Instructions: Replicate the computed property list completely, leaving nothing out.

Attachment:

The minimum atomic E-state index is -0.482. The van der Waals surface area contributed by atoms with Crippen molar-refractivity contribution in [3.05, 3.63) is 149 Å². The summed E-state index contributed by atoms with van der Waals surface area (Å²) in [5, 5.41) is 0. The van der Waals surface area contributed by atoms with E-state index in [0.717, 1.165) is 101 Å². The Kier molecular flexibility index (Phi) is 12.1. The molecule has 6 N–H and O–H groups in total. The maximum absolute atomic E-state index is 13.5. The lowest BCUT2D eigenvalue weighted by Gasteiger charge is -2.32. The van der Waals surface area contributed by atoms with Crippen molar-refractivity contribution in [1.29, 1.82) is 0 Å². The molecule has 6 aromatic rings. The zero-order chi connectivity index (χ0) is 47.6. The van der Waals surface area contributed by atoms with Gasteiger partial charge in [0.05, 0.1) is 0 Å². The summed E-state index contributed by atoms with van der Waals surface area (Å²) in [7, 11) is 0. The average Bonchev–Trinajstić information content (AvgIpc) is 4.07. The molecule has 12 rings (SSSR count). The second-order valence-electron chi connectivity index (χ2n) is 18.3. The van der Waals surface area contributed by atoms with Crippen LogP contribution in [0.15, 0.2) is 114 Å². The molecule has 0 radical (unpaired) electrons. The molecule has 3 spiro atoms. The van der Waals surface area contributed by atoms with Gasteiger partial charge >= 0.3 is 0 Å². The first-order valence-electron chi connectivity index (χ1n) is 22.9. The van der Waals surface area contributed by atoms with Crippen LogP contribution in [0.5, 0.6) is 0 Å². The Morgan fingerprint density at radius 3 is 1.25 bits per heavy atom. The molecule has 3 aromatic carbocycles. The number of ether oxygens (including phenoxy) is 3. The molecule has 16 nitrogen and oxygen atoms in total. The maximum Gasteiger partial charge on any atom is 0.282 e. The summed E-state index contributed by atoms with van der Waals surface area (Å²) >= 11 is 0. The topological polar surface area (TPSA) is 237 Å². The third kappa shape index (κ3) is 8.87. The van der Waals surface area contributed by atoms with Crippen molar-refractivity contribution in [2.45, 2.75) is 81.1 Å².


The minimum atomic E-state index is -0.482. The van der Waals surface area contributed by atoms with Crippen molar-refractivity contribution in [3.05, 3.63) is 149 Å². The summed E-state index contributed by atoms with van der Waals surface area (Å²) in [5, 5.41) is 0. The van der Waals surface area contributed by atoms with E-state index in [0.717, 1.165) is 101 Å². The Kier molecular flexibility index (Phi) is 12.1. The molecule has 6 N–H and O–H groups in total. The maximum absolute atomic E-state index is 13.5. The lowest BCUT2D eigenvalue weighted by Gasteiger charge is -2.32. The van der Waals surface area contributed by atoms with Crippen molar-refractivity contribution in [1.29, 1.82) is 0 Å². The molecule has 6 aromatic rings. The zero-order chi connectivity index (χ0) is 47.6. The van der Waals surface area contributed by atoms with Gasteiger partial charge in [0.05, 0.1) is 0 Å². The summed E-state index contributed by atoms with van der Waals surface area (Å²) in [7, 11) is 0. The average Bonchev–Trinajstić information content (AvgIpc) is 4.07. The molecule has 12 rings (SSSR count). The second-order valence-electron chi connectivity index (χ2n) is 18.3. The van der Waals surface area contributed by atoms with Crippen LogP contribution in [0.15, 0.2) is 114 Å². The molecule has 0 radical (unpaired) electrons. The molecule has 3 spiro atoms. The van der Waals surface area contributed by atoms with Gasteiger partial charge >= 0.3 is 0 Å². The first-order valence-electron chi connectivity index (χ1n) is 22.9. The van der Waals surface area contributed by atoms with Crippen LogP contribution in [0.5, 0.6) is 0 Å². The Morgan fingerprint density at radius 3 is 1.25 bits per heavy atom. The molecule has 3 aromatic carbocycles. The number of ether oxygens (including phenoxy) is 3. The molecule has 16 nitrogen and oxygen atoms in total. The maximum Gasteiger partial charge on any atom is 0.282 e. The summed E-state index contributed by atoms with van der Waals surface area (Å²) >= 11 is 0. The topological polar surface area (TPSA) is 237 Å². The third kappa shape index (κ3) is 8.87. The van der Waals surface area contributed by atoms with Crippen molar-refractivity contribution in [2.45, 2.75) is 81.1 Å².